There were a number of special Naxi dishes available that are found nowhere else but in the Lijiang region. Perhaps the most interesting and unusual is made from the bark of the Xiangchun tree (Chinese Toon, for you botanists). Shoots of new branches are picked off the trees when just a few inches long. Thin as twigs, they are boiled in water and then laid out in the sun to dry. Finally they are deep fried and served crisp. On first tasting them I had mostly a sensation of charred crispy barbecue flavor, mixed with an underlying bitterness. But after eating some more a very delicate, fine and delicious flavor emerged, which varied slightly from twiggish stem to leafy bud-end. Quite a delicacy.

After dinner we went to the small concert hall. It is said that the Naxi orchestra still plays songs in the Tang Dynasty court style, now lost elsewhere in China. This had been demonstrated when it was discovered that the Naxi melodies fit certain Tang-era song lyrics perfectly. On the wall hung a few musical instruments which were several hundred years old. There were other foreign tourists in the audience; it seemed that this traditional orchestra now mostly played for non-Naxi and non-Chinese. Although there were a few young apprentices performing, most of the musicians were quite old, and I wondered about the future of this traditional art form.

On our last day in Lijiang we hired a horse-drawn cart to take us north of Lijiang past some of the small Naxi farming towns and up to some local temples. In the tiny, dusty village of Baisha, underneath the imposing presence of snow-capped Yu Long Xue Shan, we met Dr. Ho, an aged Chinese herbalist who greets foreign visitors with enthusiasm, and happily shows them his scrapbook of articles about him which have appeared in various books, newspapers and magazines from around the world.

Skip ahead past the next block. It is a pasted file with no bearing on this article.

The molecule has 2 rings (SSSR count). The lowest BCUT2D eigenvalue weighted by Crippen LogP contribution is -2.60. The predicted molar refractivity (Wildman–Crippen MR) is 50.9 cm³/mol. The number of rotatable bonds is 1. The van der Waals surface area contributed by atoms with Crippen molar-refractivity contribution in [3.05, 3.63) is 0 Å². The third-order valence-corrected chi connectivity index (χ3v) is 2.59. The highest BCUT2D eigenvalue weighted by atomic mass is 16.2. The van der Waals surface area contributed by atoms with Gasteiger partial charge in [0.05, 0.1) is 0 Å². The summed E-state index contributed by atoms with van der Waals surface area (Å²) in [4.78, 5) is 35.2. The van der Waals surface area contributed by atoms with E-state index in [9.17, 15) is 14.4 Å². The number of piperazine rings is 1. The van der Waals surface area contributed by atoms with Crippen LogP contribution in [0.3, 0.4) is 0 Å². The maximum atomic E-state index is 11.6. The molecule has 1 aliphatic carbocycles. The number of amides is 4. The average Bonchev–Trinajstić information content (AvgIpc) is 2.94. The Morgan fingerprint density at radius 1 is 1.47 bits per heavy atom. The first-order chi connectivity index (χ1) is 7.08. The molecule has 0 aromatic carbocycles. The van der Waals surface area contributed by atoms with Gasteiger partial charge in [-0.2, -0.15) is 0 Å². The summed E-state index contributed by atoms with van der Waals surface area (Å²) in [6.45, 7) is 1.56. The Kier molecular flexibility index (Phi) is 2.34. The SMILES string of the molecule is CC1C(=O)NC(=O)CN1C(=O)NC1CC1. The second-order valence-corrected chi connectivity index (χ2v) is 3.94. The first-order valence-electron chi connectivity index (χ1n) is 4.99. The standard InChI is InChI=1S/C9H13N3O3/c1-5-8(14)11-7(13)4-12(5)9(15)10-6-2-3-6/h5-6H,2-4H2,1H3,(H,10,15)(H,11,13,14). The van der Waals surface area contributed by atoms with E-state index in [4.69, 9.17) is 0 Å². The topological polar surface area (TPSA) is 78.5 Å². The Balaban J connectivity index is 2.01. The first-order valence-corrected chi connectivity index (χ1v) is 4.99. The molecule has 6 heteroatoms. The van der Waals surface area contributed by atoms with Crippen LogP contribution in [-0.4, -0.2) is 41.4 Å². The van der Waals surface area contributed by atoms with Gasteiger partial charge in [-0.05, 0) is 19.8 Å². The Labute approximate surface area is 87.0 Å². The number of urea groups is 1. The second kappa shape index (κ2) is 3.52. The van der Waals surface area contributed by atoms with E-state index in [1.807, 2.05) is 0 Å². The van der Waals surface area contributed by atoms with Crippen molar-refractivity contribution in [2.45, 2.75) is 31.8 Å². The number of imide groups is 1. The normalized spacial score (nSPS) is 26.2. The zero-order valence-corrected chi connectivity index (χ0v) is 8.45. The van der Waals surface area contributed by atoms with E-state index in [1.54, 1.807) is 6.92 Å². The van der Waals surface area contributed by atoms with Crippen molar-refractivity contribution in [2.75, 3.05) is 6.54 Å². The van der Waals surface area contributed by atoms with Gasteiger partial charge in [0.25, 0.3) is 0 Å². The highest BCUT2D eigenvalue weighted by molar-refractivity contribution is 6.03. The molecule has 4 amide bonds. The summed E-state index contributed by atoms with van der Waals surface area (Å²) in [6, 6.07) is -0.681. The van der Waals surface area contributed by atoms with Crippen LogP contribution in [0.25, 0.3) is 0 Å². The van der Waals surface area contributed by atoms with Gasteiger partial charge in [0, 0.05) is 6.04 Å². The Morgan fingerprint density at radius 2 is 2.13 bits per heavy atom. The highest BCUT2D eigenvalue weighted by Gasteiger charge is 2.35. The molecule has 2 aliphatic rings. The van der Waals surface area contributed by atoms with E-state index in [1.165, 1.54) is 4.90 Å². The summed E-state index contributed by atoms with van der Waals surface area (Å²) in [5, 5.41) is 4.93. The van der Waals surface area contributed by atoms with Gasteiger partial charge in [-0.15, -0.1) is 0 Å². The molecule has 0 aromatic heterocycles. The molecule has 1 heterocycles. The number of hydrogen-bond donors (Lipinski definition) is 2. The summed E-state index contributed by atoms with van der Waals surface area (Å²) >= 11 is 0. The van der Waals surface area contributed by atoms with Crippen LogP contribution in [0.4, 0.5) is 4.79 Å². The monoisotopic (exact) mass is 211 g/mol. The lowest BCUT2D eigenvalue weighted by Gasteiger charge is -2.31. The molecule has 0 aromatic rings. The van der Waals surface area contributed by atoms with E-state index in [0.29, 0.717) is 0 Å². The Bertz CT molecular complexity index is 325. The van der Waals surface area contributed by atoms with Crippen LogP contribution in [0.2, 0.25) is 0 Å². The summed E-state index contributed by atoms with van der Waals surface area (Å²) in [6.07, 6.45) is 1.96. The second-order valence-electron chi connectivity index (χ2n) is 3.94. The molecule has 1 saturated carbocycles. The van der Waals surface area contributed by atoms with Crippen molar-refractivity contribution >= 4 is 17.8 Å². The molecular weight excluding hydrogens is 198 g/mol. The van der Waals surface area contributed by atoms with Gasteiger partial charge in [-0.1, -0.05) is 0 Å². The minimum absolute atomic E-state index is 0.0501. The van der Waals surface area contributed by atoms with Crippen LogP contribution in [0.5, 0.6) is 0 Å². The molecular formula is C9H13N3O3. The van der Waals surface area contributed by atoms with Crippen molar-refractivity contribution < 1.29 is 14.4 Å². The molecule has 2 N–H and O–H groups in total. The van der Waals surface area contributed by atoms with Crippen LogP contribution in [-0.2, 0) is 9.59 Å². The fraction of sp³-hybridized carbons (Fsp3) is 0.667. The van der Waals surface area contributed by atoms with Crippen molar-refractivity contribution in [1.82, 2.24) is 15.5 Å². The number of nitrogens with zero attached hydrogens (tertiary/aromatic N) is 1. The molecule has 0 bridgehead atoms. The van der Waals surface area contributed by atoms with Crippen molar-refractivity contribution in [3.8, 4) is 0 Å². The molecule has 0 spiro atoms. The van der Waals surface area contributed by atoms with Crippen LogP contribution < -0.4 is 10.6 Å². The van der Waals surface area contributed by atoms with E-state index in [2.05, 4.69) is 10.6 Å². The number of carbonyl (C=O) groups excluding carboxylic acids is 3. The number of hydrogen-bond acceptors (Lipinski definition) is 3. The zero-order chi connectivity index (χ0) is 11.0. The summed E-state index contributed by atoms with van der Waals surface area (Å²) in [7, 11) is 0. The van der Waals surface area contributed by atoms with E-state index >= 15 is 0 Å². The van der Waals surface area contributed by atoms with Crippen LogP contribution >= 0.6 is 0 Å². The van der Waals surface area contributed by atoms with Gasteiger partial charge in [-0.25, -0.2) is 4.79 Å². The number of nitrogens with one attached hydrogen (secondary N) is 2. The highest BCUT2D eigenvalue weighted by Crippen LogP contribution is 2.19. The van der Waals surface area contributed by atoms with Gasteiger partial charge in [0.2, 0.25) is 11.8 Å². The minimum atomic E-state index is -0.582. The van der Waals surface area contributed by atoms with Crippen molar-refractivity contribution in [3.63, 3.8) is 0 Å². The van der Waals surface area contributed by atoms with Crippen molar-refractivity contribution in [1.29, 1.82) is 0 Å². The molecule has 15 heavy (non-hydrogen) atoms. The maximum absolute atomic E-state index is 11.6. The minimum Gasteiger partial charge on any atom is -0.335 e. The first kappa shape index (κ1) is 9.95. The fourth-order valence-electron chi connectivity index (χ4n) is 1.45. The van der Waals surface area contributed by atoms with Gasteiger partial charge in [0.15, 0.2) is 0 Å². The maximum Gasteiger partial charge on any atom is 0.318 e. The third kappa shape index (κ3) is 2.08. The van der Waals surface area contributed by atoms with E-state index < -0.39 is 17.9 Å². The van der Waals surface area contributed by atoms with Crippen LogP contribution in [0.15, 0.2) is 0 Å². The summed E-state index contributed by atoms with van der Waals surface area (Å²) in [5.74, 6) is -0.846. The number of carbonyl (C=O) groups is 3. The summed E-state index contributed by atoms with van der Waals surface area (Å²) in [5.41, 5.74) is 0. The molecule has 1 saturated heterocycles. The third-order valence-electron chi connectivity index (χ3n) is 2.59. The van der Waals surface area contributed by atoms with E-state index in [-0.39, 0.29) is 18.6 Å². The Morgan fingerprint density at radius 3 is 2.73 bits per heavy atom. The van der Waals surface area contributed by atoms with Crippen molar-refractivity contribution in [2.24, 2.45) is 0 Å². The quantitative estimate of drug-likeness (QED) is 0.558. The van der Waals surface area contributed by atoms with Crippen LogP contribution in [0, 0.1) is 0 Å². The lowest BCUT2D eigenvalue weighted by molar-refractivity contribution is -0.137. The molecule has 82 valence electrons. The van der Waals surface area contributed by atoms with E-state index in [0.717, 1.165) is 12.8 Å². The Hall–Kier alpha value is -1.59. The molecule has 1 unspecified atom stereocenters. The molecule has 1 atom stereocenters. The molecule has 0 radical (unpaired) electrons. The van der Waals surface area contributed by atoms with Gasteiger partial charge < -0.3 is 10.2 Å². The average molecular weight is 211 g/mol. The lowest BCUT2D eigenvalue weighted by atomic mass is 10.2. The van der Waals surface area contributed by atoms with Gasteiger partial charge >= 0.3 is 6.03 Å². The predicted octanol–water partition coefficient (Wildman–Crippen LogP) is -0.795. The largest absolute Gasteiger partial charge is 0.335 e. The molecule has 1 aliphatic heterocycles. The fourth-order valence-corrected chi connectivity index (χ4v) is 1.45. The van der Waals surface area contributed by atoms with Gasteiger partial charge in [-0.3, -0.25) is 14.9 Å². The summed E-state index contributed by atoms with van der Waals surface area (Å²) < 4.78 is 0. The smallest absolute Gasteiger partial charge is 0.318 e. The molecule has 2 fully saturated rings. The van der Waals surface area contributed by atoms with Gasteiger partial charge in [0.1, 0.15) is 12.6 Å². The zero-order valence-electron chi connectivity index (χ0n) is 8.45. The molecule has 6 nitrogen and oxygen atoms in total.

Perhaps more than anywhere else in China, Americans seem to have a very special place in the heart of the Yunnanese, especially those old enough to remember the war against Japan. After the Burma Road was closed, a group of fighter pilots nicknamed the Flying Tigers made risky flights over the mountains to deliver supplies to the Chinese and to keep the Japanese bombers at bay. As far the Yunnanese are concerned, these brave and selfless young pilots saved their homes from certain destruction, and they are eternally grateful. The Flying Tigers had an airbase near Baisha, and used to play soccer with the locals nearby. To this day the Naxi language has incorporated the English word "pass" into its soccer vocabulary. Dr. Ho also told us that supplies sent over from India were often specially earmarked for delivery to individual people in the town, who had become good friends with the pilots. After our conversation Dr. Ho graciously whipped up some herbal teas to help relieve us of various bodily ailments.

Out here, in the fields and hills north of Lijiang, one could more easily appreciate the magical beauty of the area. Though less apparently spectacular than Dali, the valley was clearly an idyllic paradise. There was absolutely no pollution at all (Dali sometimes hazed over slightly with the output from nearby marble factories), and at night the sky was drizzled with an infinitude of stars. Although the air was dry and rainfall seemed to be light, the valley was fed by numerous mountain streams, and where they passed by, or where the irrigation channels spread their life-giving waters, the valley bloomed. If watered, the land was fertile. For me, coming from polluted Taipei, and Cathy, coming from the industrial north of China, the clean air was a godsend. It wasn't hard to see why American researchers of Naxi culture, such as Joseph Rock in the first half of the century, chose to stay in the area for decades.

Up in the hills north of Baisha was an old Buddhist temple known for its ancient and magnificent Camellia tree. Set in an elegant stone courtyard, the gnarled tendrils of its trunk dividing and re-fusing in twisted profusion, it was in full and glorious bloom. Each bright pink flower, some as large as my fist, had golden yellow pistils and stamens not just in the center, but throughout the flower, between every two petal layers. A legend says that during the Cultural Revolution, when the monks were kicked out of the temple, the aged head monk risked his life to sneak back every night to water the venerable tree under cover of darkness.

And that was basically the end of my trip! Cathy, Dan and Larissa went on to hike the spectacular Tiger Leap Gorge north of Lijiang, while I had to head back to Kunming and fly on home to Taiwan.

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This page last modified January 13, 1998.